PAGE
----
What impact will the recent National Insurance changes for the tax year 2022-2023 have on small businesses? Business consultant Gemma Dale delves into the changes and how they'll affect SMEs.
From 6th April 2022, National Insurance contributions increased by 1.25%.
Changes to employee contributions
Personal rates vary depending on the category of contribution that the employee is required to make and their individual earnings, but most employees will have increased contributions of 13.25% (previously 12%). This rise will be used to fund the NHS, health and social care in the UK. It has been referred to as a ‘health and social care levy’ and is expected to raise £36 billion over three years. The increase will apply to both employed and self-employed individuals.
How this will affect employers
As with all other legally required deductions, employers will deduct these additional sums directly from the employee’s pay. In practice, this increase means that from the beginning of the new 2022 financial year, anybody earning more than £9,880 a year will pay 1.25p National Insurance per pound that they earn.
Changes to employer contributions
There is an impact on employer contributions too. Currently, most employers pay 13.8% National Insurance contributions for employees who earn over £170 per week. This will also have increased to 15.05% from April.
Not all organisations have to pay National Insurance contributions, however – some smaller businesses do not need to if their liabilities fall below a certain threshold. However, for many businesses, this rise will certainly make it more expensive to employ people.
The July 2022 update
As well as the changes outlined above, the government made another National Insurance amendment in the recent budget – this one taking effect in July 2022. The employee threshold where National Insurance payments need to be made (currently £9,880) will increase to £12,570. This second change will allegedly see employees paying an average of £330 less National Insurance annually and will offset some of the April increase.
For employees, this means that they will see an immediate impact on take home pay in April, but then some of the increase will be offset later in the year. Employers too will see an immediate rise in the costs of their contributions and therefore the costs to do business.
What do these changes mean for small businesses?
There is no doubt that this increase is unpopular with both employees and employers, coming as it does at a time of increasing cost of living, rising inflation, and for many businesses a period of difficult trading conditions following the pandemic.
There have been concerns raised too that this change will hit small businesses, threatening recovery, economic growth, and jobs. The Federation for Small Businesses has warned that some employers might even have to make redundancies because of these changes.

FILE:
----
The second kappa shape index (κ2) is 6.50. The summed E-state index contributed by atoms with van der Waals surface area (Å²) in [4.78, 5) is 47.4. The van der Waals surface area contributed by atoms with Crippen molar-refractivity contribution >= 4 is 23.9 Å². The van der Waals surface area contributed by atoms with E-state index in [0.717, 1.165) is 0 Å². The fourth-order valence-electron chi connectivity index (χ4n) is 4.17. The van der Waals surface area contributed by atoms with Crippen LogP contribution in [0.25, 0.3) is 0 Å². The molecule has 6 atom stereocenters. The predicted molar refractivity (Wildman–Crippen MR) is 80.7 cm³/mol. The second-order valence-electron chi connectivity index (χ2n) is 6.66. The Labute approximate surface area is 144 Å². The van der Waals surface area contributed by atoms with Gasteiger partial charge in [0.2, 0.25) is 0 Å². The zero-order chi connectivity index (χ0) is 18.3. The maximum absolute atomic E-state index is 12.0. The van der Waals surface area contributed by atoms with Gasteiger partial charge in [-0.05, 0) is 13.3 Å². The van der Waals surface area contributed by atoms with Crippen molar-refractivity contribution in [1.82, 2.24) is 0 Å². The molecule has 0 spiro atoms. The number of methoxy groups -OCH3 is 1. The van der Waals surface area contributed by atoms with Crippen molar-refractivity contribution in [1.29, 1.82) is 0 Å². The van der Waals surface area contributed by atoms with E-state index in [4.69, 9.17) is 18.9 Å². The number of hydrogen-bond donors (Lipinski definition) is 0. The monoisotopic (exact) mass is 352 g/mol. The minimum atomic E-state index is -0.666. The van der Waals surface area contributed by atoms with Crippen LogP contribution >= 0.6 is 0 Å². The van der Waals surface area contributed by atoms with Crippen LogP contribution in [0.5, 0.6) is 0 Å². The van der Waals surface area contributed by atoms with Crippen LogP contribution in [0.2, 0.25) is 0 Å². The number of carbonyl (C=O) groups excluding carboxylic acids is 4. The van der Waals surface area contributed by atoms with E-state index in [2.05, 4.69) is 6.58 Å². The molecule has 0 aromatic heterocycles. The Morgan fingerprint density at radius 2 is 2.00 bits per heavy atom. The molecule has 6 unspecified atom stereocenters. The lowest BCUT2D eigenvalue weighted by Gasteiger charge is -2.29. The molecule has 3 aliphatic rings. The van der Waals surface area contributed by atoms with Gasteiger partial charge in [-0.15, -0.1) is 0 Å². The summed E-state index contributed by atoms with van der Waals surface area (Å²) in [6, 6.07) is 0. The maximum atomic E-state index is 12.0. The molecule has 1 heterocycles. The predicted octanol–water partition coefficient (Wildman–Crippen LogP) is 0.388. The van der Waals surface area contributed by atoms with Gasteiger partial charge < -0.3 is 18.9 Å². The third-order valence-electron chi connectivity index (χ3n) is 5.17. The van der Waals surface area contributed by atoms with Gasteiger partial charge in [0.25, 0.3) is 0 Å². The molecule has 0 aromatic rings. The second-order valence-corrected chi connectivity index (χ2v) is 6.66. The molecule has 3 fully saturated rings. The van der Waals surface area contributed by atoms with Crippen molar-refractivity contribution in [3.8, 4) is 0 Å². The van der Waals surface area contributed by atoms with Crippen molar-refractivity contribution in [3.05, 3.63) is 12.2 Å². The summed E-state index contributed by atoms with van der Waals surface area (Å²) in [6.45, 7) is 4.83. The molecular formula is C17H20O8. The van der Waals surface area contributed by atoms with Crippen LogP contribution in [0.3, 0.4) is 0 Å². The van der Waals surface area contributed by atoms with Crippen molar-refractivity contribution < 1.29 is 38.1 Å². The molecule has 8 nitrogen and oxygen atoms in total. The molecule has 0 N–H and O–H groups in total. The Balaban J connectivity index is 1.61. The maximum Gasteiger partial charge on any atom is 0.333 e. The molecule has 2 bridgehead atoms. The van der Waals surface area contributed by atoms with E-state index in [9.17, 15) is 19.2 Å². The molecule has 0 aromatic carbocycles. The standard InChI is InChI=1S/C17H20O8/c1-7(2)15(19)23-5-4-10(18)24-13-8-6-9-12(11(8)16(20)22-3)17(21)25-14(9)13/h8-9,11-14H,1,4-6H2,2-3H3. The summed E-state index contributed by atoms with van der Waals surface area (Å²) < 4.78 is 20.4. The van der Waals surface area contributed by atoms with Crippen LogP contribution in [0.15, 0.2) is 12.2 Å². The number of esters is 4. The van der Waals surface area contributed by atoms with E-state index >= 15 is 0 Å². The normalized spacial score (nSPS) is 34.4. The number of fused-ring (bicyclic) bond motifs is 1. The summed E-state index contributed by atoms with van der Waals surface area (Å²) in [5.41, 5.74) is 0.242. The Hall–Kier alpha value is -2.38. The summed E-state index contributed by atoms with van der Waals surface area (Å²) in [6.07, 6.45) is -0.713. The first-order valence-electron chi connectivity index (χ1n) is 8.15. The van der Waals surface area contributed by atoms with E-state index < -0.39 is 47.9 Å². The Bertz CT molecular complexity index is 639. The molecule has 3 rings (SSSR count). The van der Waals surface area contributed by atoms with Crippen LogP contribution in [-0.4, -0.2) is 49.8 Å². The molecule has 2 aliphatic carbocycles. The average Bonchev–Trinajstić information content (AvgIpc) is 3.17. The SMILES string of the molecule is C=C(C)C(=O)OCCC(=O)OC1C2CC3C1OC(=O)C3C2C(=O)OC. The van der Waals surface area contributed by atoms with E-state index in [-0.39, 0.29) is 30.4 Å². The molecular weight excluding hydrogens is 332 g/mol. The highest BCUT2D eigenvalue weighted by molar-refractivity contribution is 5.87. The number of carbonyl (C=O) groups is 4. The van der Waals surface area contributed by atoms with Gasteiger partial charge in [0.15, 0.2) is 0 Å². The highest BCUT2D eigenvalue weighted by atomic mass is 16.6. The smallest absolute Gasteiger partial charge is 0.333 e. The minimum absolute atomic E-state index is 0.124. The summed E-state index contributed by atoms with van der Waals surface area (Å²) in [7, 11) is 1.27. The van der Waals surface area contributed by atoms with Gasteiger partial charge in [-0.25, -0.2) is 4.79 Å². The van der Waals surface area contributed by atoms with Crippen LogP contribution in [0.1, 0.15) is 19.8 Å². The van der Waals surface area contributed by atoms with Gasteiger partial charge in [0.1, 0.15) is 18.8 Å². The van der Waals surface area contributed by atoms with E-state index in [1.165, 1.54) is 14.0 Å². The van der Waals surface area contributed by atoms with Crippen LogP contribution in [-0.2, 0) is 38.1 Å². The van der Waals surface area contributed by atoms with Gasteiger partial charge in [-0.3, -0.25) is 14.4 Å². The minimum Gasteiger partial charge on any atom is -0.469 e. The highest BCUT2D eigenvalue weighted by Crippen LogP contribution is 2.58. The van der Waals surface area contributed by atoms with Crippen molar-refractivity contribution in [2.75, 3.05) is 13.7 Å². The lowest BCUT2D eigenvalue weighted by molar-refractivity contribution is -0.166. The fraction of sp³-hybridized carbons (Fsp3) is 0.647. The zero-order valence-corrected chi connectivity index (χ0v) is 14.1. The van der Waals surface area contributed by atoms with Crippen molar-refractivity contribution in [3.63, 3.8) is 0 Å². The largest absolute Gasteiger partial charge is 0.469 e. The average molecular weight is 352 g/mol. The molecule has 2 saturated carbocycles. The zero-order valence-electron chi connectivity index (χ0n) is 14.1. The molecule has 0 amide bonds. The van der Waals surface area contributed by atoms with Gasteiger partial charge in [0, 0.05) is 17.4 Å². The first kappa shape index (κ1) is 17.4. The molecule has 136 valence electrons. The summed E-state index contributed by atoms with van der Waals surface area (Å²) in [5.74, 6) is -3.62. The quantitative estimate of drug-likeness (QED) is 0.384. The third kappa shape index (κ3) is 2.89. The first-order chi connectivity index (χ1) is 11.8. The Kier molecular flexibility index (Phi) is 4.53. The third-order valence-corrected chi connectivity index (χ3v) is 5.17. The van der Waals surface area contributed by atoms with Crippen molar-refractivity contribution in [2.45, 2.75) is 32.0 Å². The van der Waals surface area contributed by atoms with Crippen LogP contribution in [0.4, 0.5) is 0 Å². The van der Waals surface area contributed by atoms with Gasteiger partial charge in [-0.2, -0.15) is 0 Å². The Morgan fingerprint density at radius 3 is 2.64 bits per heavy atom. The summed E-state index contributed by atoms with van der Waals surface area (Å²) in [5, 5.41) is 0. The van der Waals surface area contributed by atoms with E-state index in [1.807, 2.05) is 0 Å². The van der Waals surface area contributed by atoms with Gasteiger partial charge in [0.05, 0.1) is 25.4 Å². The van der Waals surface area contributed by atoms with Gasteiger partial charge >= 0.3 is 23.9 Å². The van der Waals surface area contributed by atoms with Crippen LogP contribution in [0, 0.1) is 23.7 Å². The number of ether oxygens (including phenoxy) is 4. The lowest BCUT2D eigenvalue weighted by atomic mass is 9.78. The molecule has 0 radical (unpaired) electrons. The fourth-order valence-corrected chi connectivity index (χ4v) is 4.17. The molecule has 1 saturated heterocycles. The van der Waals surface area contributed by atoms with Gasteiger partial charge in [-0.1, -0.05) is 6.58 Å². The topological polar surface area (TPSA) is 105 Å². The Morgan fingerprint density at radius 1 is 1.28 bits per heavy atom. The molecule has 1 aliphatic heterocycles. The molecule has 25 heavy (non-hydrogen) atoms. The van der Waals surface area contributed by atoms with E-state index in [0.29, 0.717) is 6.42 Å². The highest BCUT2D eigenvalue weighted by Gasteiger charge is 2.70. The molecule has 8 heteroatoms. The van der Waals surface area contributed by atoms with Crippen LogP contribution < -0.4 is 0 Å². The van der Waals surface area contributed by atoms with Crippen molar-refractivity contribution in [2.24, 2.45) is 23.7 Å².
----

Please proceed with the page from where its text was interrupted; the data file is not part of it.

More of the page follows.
Regardless of these very real concerns, these changes are now inevitable. There are three simple steps that employers can take to prepare:
1. Make sure employees are aware of the changes before they get paid
Not everyone will have seen the headlines about this increase, so it is a good idea to pre-warn people about the potential impact on pay. Handy calculators are available online so that employees can model their specific personal impact.
2. Work out the impact on your business
Calculate the additional cost per employee, per annum, and how these impact upon your overall budget and financial position. This can then help you to forecast properly and take steps to address that impact.
3. Identify any opportunities to save costs or increase revenue
Once the impact is known, identify how it can be mitigated. For some businesses, this might mean an increase in prices, although this should be considered carefully, as it could result in reduced demand for services in some cases. Consider too any opportunity to save costs – and don’t forget to engage your employees in these conversations. They may just have some new, valuable ideas that can help.
The government have published the rates and thresholds (considering both changes) for the forthcoming financial year.
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Written by Gemma Dale
Gemma Dale is an experienced senior HR professional, CIPD Chartered Fellow, HEA Fellow, and a regular speaker and writer on a variety of HR topics. Gemma is the co-author of the book 'Flexible Working' published by Kogan Page in 2020. She is also a lecturer in the Business School at Liverpool John Moores University and runs her own business, The Work Consultancy.